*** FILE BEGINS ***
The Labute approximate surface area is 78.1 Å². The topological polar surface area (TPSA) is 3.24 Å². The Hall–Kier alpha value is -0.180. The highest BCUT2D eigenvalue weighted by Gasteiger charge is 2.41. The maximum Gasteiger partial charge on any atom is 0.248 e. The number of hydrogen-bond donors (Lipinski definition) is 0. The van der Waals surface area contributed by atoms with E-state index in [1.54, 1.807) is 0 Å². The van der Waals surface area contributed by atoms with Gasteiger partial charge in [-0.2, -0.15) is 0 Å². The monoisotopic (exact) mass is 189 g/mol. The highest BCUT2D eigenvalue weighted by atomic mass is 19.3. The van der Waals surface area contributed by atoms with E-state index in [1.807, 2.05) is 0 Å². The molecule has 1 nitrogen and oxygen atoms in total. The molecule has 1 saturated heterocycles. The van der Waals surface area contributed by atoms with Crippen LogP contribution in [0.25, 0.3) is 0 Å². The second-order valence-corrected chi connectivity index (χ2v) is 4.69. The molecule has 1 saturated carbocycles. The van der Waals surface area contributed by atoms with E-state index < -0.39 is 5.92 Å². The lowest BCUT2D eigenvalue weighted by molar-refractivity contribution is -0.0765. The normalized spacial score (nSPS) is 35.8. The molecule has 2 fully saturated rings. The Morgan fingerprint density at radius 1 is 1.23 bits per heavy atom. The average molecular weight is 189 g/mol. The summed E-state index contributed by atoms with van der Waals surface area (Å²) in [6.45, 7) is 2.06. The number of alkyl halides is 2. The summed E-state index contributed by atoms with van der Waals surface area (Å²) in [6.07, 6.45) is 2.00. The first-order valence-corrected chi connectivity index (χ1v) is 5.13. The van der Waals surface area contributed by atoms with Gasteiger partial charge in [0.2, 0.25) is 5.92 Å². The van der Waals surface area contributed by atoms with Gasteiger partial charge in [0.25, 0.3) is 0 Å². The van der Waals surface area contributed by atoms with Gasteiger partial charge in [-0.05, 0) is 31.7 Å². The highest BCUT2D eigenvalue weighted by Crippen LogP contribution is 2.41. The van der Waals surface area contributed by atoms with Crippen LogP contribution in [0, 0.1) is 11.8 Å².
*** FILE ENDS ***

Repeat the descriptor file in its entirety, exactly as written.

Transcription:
The Labute approximate surface area is 78.1 Å². The topological polar surface area (TPSA) is 3.24 Å². The Hall–Kier alpha value is -0.180. The highest BCUT2D eigenvalue weighted by Gasteiger charge is 2.41. The maximum Gasteiger partial charge on any atom is 0.248 e. The number of hydrogen-bond donors (Lipinski definition) is 0. The van der Waals surface area contributed by atoms with E-state index in [1.54, 1.807) is 0 Å². The van der Waals surface area contributed by atoms with Gasteiger partial charge in [-0.2, -0.15) is 0 Å². The monoisotopic (exact) mass is 189 g/mol. The highest BCUT2D eigenvalue weighted by atomic mass is 19.3. The van der Waals surface area contributed by atoms with E-state index in [1.807, 2.05) is 0 Å². The molecule has 1 nitrogen and oxygen atoms in total. The molecule has 1 saturated heterocycles. The van der Waals surface area contributed by atoms with Crippen LogP contribution in [0.25, 0.3) is 0 Å². The second-order valence-corrected chi connectivity index (χ2v) is 4.69. The molecule has 1 saturated carbocycles. The van der Waals surface area contributed by atoms with E-state index < -0.39 is 5.92 Å². The lowest BCUT2D eigenvalue weighted by molar-refractivity contribution is -0.0765. The normalized spacial score (nSPS) is 35.8. The molecule has 2 fully saturated rings. The Morgan fingerprint density at radius 1 is 1.23 bits per heavy atom. The average molecular weight is 189 g/mol. The summed E-state index contributed by atoms with van der Waals surface area (Å²) in [6.45, 7) is 2.06. The number of alkyl halides is 2. The summed E-state index contributed by atoms with van der Waals surface area (Å²) in [6.07, 6.45) is 2.00. The first-order valence-corrected chi connectivity index (χ1v) is 5.13. The van der Waals surface area contributed by atoms with Gasteiger partial charge in [0.2, 0.25) is 5.92 Å². The van der Waals surface area contributed by atoms with Gasteiger partial charge in [0.25, 0.3) is 0 Å². The van der Waals surface area contributed by atoms with Gasteiger partial charge in [-0.05, 0) is 31.7 Å². The highest BCUT2D eigenvalue weighted by Crippen LogP contribution is 2.41. The van der Waals surface area contributed by atoms with Crippen LogP contribution in [0, 0.1) is 11.8 Å².